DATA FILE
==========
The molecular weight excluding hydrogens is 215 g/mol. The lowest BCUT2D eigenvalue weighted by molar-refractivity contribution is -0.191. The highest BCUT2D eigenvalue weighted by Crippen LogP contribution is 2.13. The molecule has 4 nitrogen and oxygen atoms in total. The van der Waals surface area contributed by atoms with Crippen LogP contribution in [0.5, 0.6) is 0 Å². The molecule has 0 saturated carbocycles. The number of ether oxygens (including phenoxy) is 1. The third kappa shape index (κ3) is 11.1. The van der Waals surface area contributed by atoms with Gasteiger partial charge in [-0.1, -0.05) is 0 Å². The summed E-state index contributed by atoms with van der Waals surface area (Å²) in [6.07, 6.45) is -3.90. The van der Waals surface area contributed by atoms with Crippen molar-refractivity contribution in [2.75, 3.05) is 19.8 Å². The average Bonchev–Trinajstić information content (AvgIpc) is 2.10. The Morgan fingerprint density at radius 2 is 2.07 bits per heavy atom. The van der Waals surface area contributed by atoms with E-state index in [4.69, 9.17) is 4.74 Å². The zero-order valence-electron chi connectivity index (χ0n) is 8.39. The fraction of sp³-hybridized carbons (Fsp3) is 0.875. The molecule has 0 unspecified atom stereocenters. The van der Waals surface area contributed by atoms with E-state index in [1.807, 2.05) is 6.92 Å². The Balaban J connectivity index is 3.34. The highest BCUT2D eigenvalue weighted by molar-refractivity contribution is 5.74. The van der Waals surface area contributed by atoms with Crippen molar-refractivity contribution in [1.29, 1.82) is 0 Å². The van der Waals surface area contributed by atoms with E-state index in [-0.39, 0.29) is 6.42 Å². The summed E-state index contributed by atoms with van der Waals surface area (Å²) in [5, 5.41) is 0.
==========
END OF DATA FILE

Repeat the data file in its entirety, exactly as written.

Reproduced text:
The molecular weight excluding hydrogens is 215 g/mol. The lowest BCUT2D eigenvalue weighted by molar-refractivity contribution is -0.191. The highest BCUT2D eigenvalue weighted by Crippen LogP contribution is 2.13. The molecule has 4 nitrogen and oxygen atoms in total. The van der Waals surface area contributed by atoms with Crippen LogP contribution in [0.5, 0.6) is 0 Å². The molecule has 0 saturated carbocycles. The number of ether oxygens (including phenoxy) is 1. The third kappa shape index (κ3) is 11.1. The van der Waals surface area contributed by atoms with Gasteiger partial charge in [-0.1, -0.05) is 0 Å². The summed E-state index contributed by atoms with van der Waals surface area (Å²) in [6.07, 6.45) is -3.90. The van der Waals surface area contributed by atoms with Crippen molar-refractivity contribution in [2.75, 3.05) is 19.8 Å². The average Bonchev–Trinajstić information content (AvgIpc) is 2.10. The Morgan fingerprint density at radius 2 is 2.07 bits per heavy atom. The van der Waals surface area contributed by atoms with E-state index in [4.69, 9.17) is 4.74 Å². The zero-order valence-electron chi connectivity index (χ0n) is 8.39. The fraction of sp³-hybridized carbons (Fsp3) is 0.875. The molecule has 0 unspecified atom stereocenters. The van der Waals surface area contributed by atoms with E-state index in [1.807, 2.05) is 6.92 Å². The Balaban J connectivity index is 3.34. The highest BCUT2D eigenvalue weighted by molar-refractivity contribution is 5.74. The van der Waals surface area contributed by atoms with Crippen molar-refractivity contribution in [1.29, 1.82) is 0 Å². The van der Waals surface area contributed by atoms with E-state index in [-0.39, 0.29) is 6.42 Å². The summed E-state index contributed by atoms with van der Waals surface area (Å²) in [5, 5.41) is 0.